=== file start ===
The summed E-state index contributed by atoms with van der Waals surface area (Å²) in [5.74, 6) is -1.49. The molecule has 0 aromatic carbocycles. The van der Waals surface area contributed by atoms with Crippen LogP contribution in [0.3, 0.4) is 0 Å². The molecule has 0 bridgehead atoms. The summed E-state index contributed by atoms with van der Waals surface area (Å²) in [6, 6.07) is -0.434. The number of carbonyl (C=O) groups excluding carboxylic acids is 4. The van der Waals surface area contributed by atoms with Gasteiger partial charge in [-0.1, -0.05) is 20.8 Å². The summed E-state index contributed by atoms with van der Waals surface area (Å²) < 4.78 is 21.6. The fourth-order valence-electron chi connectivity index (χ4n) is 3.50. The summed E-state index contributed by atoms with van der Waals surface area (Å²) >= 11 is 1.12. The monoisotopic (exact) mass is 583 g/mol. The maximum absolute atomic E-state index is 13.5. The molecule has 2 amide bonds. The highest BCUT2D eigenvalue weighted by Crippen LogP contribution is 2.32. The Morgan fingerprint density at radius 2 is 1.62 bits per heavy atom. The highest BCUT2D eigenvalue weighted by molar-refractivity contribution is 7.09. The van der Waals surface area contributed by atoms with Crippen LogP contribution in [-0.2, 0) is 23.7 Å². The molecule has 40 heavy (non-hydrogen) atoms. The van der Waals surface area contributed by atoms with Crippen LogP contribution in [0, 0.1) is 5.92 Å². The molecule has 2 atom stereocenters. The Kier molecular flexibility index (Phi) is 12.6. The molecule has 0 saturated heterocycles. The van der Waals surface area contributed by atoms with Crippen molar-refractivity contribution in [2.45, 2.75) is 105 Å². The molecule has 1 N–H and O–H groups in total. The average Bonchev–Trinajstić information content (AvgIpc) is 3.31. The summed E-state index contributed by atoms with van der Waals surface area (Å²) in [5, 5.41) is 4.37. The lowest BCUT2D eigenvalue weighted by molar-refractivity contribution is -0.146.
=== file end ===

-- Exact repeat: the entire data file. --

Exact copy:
The summed E-state index contributed by atoms with van der Waals surface area (Å²) in [5.74, 6) is -1.49. The molecule has 0 aromatic carbocycles. The van der Waals surface area contributed by atoms with Crippen LogP contribution in [0.3, 0.4) is 0 Å². The molecule has 0 bridgehead atoms. The summed E-state index contributed by atoms with van der Waals surface area (Å²) in [6, 6.07) is -0.434. The number of carbonyl (C=O) groups excluding carboxylic acids is 4. The van der Waals surface area contributed by atoms with Gasteiger partial charge in [-0.1, -0.05) is 20.8 Å². The summed E-state index contributed by atoms with van der Waals surface area (Å²) < 4.78 is 21.6. The fourth-order valence-electron chi connectivity index (χ4n) is 3.50. The summed E-state index contributed by atoms with van der Waals surface area (Å²) >= 11 is 1.12. The monoisotopic (exact) mass is 583 g/mol. The maximum absolute atomic E-state index is 13.5. The molecule has 2 amide bonds. The highest BCUT2D eigenvalue weighted by Crippen LogP contribution is 2.32. The Morgan fingerprint density at radius 2 is 1.62 bits per heavy atom. The highest BCUT2D eigenvalue weighted by molar-refractivity contribution is 7.09. The van der Waals surface area contributed by atoms with Crippen LogP contribution in [-0.2, 0) is 23.7 Å². The molecule has 40 heavy (non-hydrogen) atoms. The van der Waals surface area contributed by atoms with Crippen LogP contribution in [0, 0.1) is 5.92 Å². The molecule has 2 atom stereocenters. The Kier molecular flexibility index (Phi) is 12.6. The molecule has 0 saturated heterocycles. The van der Waals surface area contributed by atoms with Crippen molar-refractivity contribution in [2.45, 2.75) is 105 Å². The molecule has 1 N–H and O–H groups in total. The average Bonchev–Trinajstić information content (AvgIpc) is 3.31. The summed E-state index contributed by atoms with van der Waals surface area (Å²) in [5, 5.41) is 4.37. The lowest BCUT2D eigenvalue weighted by molar-refractivity contribution is -0.146.